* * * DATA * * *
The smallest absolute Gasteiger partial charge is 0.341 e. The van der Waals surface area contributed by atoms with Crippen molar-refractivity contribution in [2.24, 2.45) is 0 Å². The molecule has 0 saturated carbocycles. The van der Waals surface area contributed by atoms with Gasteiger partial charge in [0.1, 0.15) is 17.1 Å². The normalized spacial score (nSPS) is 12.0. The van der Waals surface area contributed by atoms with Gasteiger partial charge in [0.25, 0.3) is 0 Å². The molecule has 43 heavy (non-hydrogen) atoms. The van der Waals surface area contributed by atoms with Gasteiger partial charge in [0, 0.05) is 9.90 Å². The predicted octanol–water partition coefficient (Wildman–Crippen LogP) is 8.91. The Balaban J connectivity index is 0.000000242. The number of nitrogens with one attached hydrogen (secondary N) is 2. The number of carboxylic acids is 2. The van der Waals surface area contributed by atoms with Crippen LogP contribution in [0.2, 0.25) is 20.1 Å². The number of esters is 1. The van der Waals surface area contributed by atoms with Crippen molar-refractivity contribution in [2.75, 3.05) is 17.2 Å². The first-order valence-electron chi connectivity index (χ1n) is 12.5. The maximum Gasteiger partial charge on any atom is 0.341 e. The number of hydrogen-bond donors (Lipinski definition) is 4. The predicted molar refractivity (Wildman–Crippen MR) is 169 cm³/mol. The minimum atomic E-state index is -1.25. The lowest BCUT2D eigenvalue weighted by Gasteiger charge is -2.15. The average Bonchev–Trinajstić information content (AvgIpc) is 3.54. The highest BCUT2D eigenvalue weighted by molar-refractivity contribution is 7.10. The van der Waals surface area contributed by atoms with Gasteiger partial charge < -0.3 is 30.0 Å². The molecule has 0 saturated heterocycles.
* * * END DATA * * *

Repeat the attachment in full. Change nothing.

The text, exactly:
The smallest absolute Gasteiger partial charge is 0.341 e. The van der Waals surface area contributed by atoms with Crippen molar-refractivity contribution in [2.24, 2.45) is 0 Å². The molecule has 0 saturated carbocycles. The van der Waals surface area contributed by atoms with Gasteiger partial charge in [0.1, 0.15) is 17.1 Å². The normalized spacial score (nSPS) is 12.0. The van der Waals surface area contributed by atoms with Gasteiger partial charge in [0.25, 0.3) is 0 Å². The molecule has 43 heavy (non-hydrogen) atoms. The van der Waals surface area contributed by atoms with Gasteiger partial charge in [0, 0.05) is 9.90 Å². The predicted octanol–water partition coefficient (Wildman–Crippen LogP) is 8.91. The Balaban J connectivity index is 0.000000242. The number of nitrogens with one attached hydrogen (secondary N) is 2. The number of carboxylic acids is 2. The van der Waals surface area contributed by atoms with Crippen LogP contribution in [0.2, 0.25) is 20.1 Å². The number of esters is 1. The van der Waals surface area contributed by atoms with Crippen molar-refractivity contribution in [2.75, 3.05) is 17.2 Å². The first-order valence-electron chi connectivity index (χ1n) is 12.5. The maximum Gasteiger partial charge on any atom is 0.341 e. The number of hydrogen-bond donors (Lipinski definition) is 4. The predicted molar refractivity (Wildman–Crippen MR) is 169 cm³/mol. The minimum atomic E-state index is -1.25. The lowest BCUT2D eigenvalue weighted by Gasteiger charge is -2.15. The average Bonchev–Trinajstić information content (AvgIpc) is 3.54. The highest BCUT2D eigenvalue weighted by molar-refractivity contribution is 7.10. The van der Waals surface area contributed by atoms with Gasteiger partial charge < -0.3 is 30.0 Å². The molecule has 0 saturated heterocycles.